Had the members of Kibbutz Beit Alfa been asked to vote on seceding from Israel, it might have gone down more easily.
But opting to kosher their communal dining hall and kitchen? For some old-timers at this staunchly secular kibbutz in northern Israel, that was too much to stomach.
To be sure, there were potential financial benefits in the move. Beit Alfa, the first kibbutz established by the hard-core socialist Hashomer Hatzair movement, had been struggling financially for years. By obtaining kashrut certification, it could potentially attract business from many of the religious groups that frequent this part of the country on organized trips.
But was that worth the price of selling their secular souls to the devil and subjecting themselves to the dictates of Orthodox rabbinical supervisors?
“Emotionally, I’m having a very difficult time with this,” confesses the straight-talking, chain-smoking supervisor of the communal dining hall, echoing the sentiments of many of her comrades. The complaints can be heard in “The Kosher Kibbutz,” a documentary by Hagit Liron that premiered yesterday at the Jerusalem Jewish Film Festival.
The 55-minute film follows the members of Beit Alfa over several months as they bicker, often quite heatedly, about the pros and cons of going kosher. Much of the debate takes place, symbolically, around the long tables of the very dining hall whose future lies in the balance.
The issue at heart, as becomes clear from the outset, goes far beyond separating meat and dairy and abstaining from pork and seafood. For the members of Beit Alfa, at stake is nothing less than the future of their existence as a proud secular kibbutz.
In many ways, the story of this isolated community encapsulates some of the larger ideological struggles playing out in the country between religious and secular Jews, old-time idealists and young pragmatists, and supporters and opponents of free-market capitalism.
Lest he be considered suspect, an outspoken advocate of the kosher-kitchen initiative reminds his comrades that he was always the first to get the Yom Kippur barbecue festivities going each year. “There is only one reason to do this,” he declares, “and it is economic.”
Not to be outdone, an opposition leader waves his genealogical credentials at him.
“I come from 10 generations of rabbis,” he notes. “But I have always believed it is incumbent upon us to shield ourselves from rabbinical influences.”
The ambivalent dining hall supervisor feels compelled to remind her fellow kibbutzniks what exactly is at stake if they go kosher — not only whether they can continue eating pizza “and maybe even borekas” with their hot dogs at lunch, but also whether they can continue taking their meals together on Shabbat, as they have always done.
“We can’t use the cash register on Shabbat if we want kashrut certification,” she says. (Like most kibbutzim that have undergone privatization in recent decades, Beit Alfa charges its members a nominal fee for food.)
The first outcome of the secret vote is 98 for and 88 against. But then some members get cold feet, while others argue that a decision of such great import should require a larger majority. So four months later, they go back to the ballot box. Only this time, the number of votes cast is greater than the number of kibbutz members.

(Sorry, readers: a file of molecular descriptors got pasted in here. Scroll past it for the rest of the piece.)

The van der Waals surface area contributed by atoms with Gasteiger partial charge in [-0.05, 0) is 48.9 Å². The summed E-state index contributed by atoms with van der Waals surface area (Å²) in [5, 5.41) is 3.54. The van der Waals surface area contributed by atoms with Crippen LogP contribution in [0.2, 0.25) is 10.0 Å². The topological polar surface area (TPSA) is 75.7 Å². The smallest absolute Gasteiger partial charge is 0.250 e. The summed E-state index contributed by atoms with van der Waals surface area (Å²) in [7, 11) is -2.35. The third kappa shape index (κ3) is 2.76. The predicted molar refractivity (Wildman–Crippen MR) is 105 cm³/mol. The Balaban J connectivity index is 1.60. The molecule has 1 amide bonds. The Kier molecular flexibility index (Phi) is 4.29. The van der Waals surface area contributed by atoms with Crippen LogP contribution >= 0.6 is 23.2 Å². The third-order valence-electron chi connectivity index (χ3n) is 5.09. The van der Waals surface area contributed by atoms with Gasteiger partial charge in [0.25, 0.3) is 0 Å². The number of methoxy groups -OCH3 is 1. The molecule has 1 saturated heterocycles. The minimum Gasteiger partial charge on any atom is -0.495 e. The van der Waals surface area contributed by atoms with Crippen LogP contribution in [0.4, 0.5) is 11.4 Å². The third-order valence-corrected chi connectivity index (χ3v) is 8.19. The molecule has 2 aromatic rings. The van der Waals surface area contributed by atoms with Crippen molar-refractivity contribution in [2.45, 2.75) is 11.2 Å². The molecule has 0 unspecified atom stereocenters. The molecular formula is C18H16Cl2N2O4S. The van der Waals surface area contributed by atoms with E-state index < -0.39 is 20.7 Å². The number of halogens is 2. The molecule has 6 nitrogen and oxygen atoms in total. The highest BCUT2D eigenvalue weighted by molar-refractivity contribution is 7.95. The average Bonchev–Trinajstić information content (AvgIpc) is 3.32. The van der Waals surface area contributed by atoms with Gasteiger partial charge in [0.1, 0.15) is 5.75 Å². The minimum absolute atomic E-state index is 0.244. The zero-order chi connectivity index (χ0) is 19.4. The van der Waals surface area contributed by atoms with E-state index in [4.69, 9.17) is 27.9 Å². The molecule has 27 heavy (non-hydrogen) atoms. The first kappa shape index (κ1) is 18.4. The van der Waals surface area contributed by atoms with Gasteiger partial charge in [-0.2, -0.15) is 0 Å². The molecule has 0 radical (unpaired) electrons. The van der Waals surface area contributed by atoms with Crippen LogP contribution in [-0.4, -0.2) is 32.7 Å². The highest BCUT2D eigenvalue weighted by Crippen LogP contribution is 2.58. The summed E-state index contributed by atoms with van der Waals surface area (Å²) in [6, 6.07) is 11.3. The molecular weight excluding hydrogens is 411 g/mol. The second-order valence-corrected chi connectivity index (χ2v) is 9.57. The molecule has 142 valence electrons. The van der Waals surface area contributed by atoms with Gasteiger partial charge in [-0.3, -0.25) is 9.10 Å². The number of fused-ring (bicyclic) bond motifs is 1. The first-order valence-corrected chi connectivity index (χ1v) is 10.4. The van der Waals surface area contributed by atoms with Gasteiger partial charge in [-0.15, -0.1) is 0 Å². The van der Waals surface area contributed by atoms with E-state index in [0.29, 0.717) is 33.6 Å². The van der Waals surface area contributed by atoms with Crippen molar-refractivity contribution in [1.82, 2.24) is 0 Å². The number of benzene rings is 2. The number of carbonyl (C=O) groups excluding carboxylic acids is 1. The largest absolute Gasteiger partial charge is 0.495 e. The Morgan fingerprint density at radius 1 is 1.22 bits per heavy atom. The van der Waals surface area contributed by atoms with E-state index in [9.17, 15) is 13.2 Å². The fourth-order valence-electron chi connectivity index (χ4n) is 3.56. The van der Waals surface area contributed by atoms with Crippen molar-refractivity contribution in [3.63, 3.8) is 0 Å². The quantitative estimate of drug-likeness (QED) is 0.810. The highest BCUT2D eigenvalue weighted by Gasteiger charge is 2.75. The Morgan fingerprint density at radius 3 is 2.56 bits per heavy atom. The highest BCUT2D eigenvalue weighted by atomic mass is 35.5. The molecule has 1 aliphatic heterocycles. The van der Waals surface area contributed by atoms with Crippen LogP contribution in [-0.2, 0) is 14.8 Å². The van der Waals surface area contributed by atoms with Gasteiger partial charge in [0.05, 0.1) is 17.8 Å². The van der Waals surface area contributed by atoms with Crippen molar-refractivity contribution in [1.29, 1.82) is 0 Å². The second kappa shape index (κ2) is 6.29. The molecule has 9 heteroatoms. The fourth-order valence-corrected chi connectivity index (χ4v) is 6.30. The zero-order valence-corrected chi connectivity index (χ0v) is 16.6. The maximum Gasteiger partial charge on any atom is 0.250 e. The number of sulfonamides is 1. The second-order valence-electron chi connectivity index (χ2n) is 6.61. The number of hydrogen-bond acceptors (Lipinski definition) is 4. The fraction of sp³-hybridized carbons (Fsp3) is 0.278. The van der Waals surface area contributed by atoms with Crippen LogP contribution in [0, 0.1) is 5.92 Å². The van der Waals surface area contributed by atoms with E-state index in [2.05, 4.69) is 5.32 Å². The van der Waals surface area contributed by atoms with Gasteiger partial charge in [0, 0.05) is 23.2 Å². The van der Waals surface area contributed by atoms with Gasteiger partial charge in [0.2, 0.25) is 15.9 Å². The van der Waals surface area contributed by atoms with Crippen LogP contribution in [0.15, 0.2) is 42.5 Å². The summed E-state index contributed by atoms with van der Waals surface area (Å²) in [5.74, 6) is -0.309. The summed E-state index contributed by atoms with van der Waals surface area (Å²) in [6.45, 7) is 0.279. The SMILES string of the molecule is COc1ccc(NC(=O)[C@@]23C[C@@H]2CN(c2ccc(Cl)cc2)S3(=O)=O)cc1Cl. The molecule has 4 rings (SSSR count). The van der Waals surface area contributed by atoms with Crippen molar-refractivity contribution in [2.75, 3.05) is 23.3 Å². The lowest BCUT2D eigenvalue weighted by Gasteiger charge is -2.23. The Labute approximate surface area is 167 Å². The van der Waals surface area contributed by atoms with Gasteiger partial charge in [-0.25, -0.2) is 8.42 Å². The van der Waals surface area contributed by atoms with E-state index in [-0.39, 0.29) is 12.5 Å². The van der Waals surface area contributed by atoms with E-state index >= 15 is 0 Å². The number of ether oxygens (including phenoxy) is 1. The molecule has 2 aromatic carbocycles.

So it’s back to the drawing board for a third vote. Finally, the yay-sayers get their big win, though nobody is celebrating. “This is a black day for everyone,” a kibbutznik carrying his breakfast tray tells the cameraman.
When the kashrut supervisor and his assistant pay their first visit to the kibbutz, the ground is ripe for a clash of civilizations. A cigarette in one hand, the dining hall supervisor instinctively extends her other hand to greet the rabbi. He politely declines and instead reaches out to shake the hand of her male compatriot.
On their tour of the kitchen, the rabbi asks whether the kibbutzniks work on Shabbat. A kitchen worker in attendance almost laughs. “Why would we work on Shabbat?” he asks, as if the rabbi had suggested secular Jews weren’t entitled to a day of rest.
Among the most militant opponents of the kosher-kitchen plan is Sonia, a woman who doesn’t mince words. But as fate would have it, Sonia’s daughter has become observant after marrying an Orthodox man and is overjoyed to learn she will be able to take her meals once again in the communal dining room when visiting her family.
Her mom winks at the camera. “I’ll be honest,” she says. “When she’s not watching, I don’t always count the hours that pass when I give her kids dairy products after meat.”
While a team of young religious boys is busy splashing boiling water on the dining hall tables as part of the koshering process, old-timers gather outside to commiserate over one last meal of nonkosher hot dogs.
“For me, these are the last days of Pompeii,” remarks a burly white-haired kibbutznik.
A grim-looking elderly woman responds: “I wish they waited until I died to do this.”
Surprisingly, it’s Sonia who tries to make the best of the situation. “You know what?” she tells her comrades. “I would’ve been willing to eat kosher – but only if other things in the country were different.”
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